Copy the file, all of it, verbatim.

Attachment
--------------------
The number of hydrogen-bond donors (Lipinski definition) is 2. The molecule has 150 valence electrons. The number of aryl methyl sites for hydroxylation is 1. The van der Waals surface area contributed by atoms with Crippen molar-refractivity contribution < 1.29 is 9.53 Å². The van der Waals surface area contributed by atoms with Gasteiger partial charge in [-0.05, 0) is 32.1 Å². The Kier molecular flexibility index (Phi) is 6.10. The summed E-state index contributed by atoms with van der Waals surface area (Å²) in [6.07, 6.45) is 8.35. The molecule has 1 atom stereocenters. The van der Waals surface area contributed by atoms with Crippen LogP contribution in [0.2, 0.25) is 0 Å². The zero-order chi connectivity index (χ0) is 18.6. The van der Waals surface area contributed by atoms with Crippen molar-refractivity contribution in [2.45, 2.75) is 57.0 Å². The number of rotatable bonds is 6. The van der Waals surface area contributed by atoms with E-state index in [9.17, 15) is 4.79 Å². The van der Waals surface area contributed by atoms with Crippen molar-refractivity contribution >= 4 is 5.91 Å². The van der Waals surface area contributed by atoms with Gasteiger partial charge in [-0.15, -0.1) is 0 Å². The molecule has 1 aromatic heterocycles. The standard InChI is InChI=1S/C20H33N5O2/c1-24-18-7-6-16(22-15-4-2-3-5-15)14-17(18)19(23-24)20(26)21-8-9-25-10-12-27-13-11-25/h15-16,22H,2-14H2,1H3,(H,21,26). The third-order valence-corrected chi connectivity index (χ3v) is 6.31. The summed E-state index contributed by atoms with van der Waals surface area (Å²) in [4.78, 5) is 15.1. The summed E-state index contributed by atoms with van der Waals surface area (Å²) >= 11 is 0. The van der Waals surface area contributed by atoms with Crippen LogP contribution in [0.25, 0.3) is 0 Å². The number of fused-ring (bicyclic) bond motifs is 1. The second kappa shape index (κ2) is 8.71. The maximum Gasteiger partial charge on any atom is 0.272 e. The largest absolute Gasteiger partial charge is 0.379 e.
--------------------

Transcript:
The number of hydrogen-bond donors (Lipinski definition) is 2. The molecule has 150 valence electrons. The number of aryl methyl sites for hydroxylation is 1. The van der Waals surface area contributed by atoms with Crippen molar-refractivity contribution < 1.29 is 9.53 Å². The van der Waals surface area contributed by atoms with Gasteiger partial charge in [-0.05, 0) is 32.1 Å². The Kier molecular flexibility index (Phi) is 6.10. The summed E-state index contributed by atoms with van der Waals surface area (Å²) in [6.07, 6.45) is 8.35. The molecule has 1 atom stereocenters. The van der Waals surface area contributed by atoms with Crippen LogP contribution in [0.2, 0.25) is 0 Å². The zero-order chi connectivity index (χ0) is 18.6. The van der Waals surface area contributed by atoms with Crippen molar-refractivity contribution in [2.45, 2.75) is 57.0 Å². The number of rotatable bonds is 6. The van der Waals surface area contributed by atoms with E-state index in [9.17, 15) is 4.79 Å². The van der Waals surface area contributed by atoms with Crippen molar-refractivity contribution >= 4 is 5.91 Å². The van der Waals surface area contributed by atoms with Gasteiger partial charge in [-0.15, -0.1) is 0 Å². The molecule has 1 aromatic heterocycles. The standard InChI is InChI=1S/C20H33N5O2/c1-24-18-7-6-16(22-15-4-2-3-5-15)14-17(18)19(23-24)20(26)21-8-9-25-10-12-27-13-11-25/h15-16,22H,2-14H2,1H3,(H,21,26). The third-order valence-corrected chi connectivity index (χ3v) is 6.31. The summed E-state index contributed by atoms with van der Waals surface area (Å²) in [4.78, 5) is 15.1. The summed E-state index contributed by atoms with van der Waals surface area (Å²) >= 11 is 0. The van der Waals surface area contributed by atoms with Crippen LogP contribution in [0.25, 0.3) is 0 Å². The number of fused-ring (bicyclic) bond motifs is 1. The second kappa shape index (κ2) is 8.71. The maximum Gasteiger partial charge on any atom is 0.272 e. The largest absolute Gasteiger partial charge is 0.379 e.